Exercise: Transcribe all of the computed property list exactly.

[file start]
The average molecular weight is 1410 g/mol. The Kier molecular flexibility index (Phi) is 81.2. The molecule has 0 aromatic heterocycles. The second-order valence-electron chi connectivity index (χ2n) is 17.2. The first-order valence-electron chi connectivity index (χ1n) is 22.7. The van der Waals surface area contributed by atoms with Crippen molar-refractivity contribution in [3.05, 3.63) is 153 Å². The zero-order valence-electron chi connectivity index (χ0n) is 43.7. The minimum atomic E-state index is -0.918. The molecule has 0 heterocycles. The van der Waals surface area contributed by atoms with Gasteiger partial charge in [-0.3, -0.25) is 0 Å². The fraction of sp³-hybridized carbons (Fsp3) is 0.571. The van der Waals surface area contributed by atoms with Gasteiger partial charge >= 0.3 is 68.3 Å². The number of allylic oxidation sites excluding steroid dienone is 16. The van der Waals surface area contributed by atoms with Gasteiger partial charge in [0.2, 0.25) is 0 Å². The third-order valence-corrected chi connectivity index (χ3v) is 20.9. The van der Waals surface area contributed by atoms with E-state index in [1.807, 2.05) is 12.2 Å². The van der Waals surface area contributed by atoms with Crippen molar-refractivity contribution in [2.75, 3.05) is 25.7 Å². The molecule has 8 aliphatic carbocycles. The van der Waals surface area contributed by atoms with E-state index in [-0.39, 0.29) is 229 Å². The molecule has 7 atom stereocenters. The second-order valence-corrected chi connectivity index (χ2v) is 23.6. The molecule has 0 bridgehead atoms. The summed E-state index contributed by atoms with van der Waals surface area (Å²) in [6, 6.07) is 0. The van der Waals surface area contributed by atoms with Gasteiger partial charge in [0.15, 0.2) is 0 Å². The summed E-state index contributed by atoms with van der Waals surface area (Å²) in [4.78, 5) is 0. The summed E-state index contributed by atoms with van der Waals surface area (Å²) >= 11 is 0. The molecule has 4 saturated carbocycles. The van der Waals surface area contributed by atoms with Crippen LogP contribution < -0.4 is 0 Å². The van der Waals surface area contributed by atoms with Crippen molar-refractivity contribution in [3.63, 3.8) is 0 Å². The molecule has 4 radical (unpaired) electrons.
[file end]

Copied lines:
The average molecular weight is 1410 g/mol. The Kier molecular flexibility index (Phi) is 81.2. The molecule has 0 aromatic heterocycles. The second-order valence-electron chi connectivity index (χ2n) is 17.2. The first-order valence-electron chi connectivity index (χ1n) is 22.7. The van der Waals surface area contributed by atoms with Crippen molar-refractivity contribution in [3.05, 3.63) is 153 Å². The zero-order valence-electron chi connectivity index (χ0n) is 43.7. The minimum atomic E-state index is -0.918. The molecule has 0 heterocycles. The van der Waals surface area contributed by atoms with Gasteiger partial charge in [-0.3, -0.25) is 0 Å². The fraction of sp³-hybridized carbons (Fsp3) is 0.571. The van der Waals surface area contributed by atoms with Gasteiger partial charge >= 0.3 is 68.3 Å². The number of allylic oxidation sites excluding steroid dienone is 16. The van der Waals surface area contributed by atoms with Gasteiger partial charge in [0.2, 0.25) is 0 Å². The third-order valence-corrected chi connectivity index (χ3v) is 20.9. The van der Waals surface area contributed by atoms with E-state index in [1.807, 2.05) is 12.2 Å². The van der Waals surface area contributed by atoms with Crippen molar-refractivity contribution in [2.75, 3.05) is 25.7 Å². The molecule has 8 aliphatic carbocycles. The van der Waals surface area contributed by atoms with E-state index in [-0.39, 0.29) is 229 Å². The molecule has 7 atom stereocenters. The second-order valence-corrected chi connectivity index (χ2v) is 23.6. The molecule has 0 bridgehead atoms. The summed E-state index contributed by atoms with van der Waals surface area (Å²) in [6, 6.07) is 0. The van der Waals surface area contributed by atoms with Gasteiger partial charge in [0.15, 0.2) is 0 Å². The summed E-state index contributed by atoms with van der Waals surface area (Å²) in [4.78, 5) is 0. The summed E-state index contributed by atoms with van der Waals surface area (Å²) >= 11 is 0. The molecule has 4 saturated carbocycles. The van der Waals surface area contributed by atoms with Crippen LogP contribution < -0.4 is 0 Å². The van der Waals surface area contributed by atoms with Crippen molar-refractivity contribution in [3.63, 3.8) is 0 Å². The molecule has 4 radical (unpaired) electrons.